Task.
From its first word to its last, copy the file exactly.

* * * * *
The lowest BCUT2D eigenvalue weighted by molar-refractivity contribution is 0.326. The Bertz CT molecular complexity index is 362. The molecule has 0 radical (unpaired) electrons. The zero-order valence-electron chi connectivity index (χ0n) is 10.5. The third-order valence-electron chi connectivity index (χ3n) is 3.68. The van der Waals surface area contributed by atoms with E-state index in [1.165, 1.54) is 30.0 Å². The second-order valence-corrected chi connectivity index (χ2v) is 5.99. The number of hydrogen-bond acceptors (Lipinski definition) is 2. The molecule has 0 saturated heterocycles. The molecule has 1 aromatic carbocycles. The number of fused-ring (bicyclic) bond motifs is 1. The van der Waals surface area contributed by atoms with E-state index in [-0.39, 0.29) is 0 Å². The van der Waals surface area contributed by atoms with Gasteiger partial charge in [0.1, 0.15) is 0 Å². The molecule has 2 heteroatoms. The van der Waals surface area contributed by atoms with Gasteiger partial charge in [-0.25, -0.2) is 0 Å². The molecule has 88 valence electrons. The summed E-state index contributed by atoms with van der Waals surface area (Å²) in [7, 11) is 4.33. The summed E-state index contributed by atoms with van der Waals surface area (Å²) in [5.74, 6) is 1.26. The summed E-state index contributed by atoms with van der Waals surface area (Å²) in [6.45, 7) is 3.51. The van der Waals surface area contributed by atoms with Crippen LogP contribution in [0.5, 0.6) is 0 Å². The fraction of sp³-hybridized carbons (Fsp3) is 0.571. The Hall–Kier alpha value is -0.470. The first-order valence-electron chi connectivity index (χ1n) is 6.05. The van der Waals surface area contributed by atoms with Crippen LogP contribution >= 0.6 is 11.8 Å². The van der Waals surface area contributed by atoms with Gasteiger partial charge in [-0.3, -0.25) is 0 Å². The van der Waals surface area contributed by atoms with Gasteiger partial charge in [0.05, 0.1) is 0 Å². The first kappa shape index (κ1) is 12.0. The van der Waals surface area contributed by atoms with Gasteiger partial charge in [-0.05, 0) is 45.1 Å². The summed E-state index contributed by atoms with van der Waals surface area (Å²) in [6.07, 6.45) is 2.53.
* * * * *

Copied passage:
The lowest BCUT2D eigenvalue weighted by molar-refractivity contribution is 0.326. The Bertz CT molecular complexity index is 362. The molecule has 0 radical (unpaired) electrons. The zero-order valence-electron chi connectivity index (χ0n) is 10.5. The third-order valence-electron chi connectivity index (χ3n) is 3.68. The van der Waals surface area contributed by atoms with E-state index in [1.165, 1.54) is 30.0 Å². The second-order valence-corrected chi connectivity index (χ2v) is 5.99. The number of hydrogen-bond acceptors (Lipinski definition) is 2. The molecule has 0 saturated heterocycles. The molecule has 1 aromatic carbocycles. The number of fused-ring (bicyclic) bond motifs is 1. The van der Waals surface area contributed by atoms with E-state index in [-0.39, 0.29) is 0 Å². The van der Waals surface area contributed by atoms with Gasteiger partial charge in [0.1, 0.15) is 0 Å². The molecule has 2 heteroatoms. The van der Waals surface area contributed by atoms with Gasteiger partial charge in [-0.25, -0.2) is 0 Å². The molecule has 88 valence electrons. The summed E-state index contributed by atoms with van der Waals surface area (Å²) in [7, 11) is 4.33. The summed E-state index contributed by atoms with van der Waals surface area (Å²) in [5.74, 6) is 1.26. The summed E-state index contributed by atoms with van der Waals surface area (Å²) in [6.45, 7) is 3.51. The van der Waals surface area contributed by atoms with Crippen LogP contribution in [0.5, 0.6) is 0 Å². The fraction of sp³-hybridized carbons (Fsp3) is 0.571. The Hall–Kier alpha value is -0.470. The first-order valence-electron chi connectivity index (χ1n) is 6.05. The van der Waals surface area contributed by atoms with Crippen LogP contribution >= 0.6 is 11.8 Å². The van der Waals surface area contributed by atoms with Gasteiger partial charge in [-0.3, -0.25) is 0 Å². The van der Waals surface area contributed by atoms with Gasteiger partial charge in [0.05, 0.1) is 0 Å². The first kappa shape index (κ1) is 12.0. The van der Waals surface area contributed by atoms with Gasteiger partial charge in [-0.05, 0) is 45.1 Å². The summed E-state index contributed by atoms with van der Waals surface area (Å²) in [6.07, 6.45) is 2.53.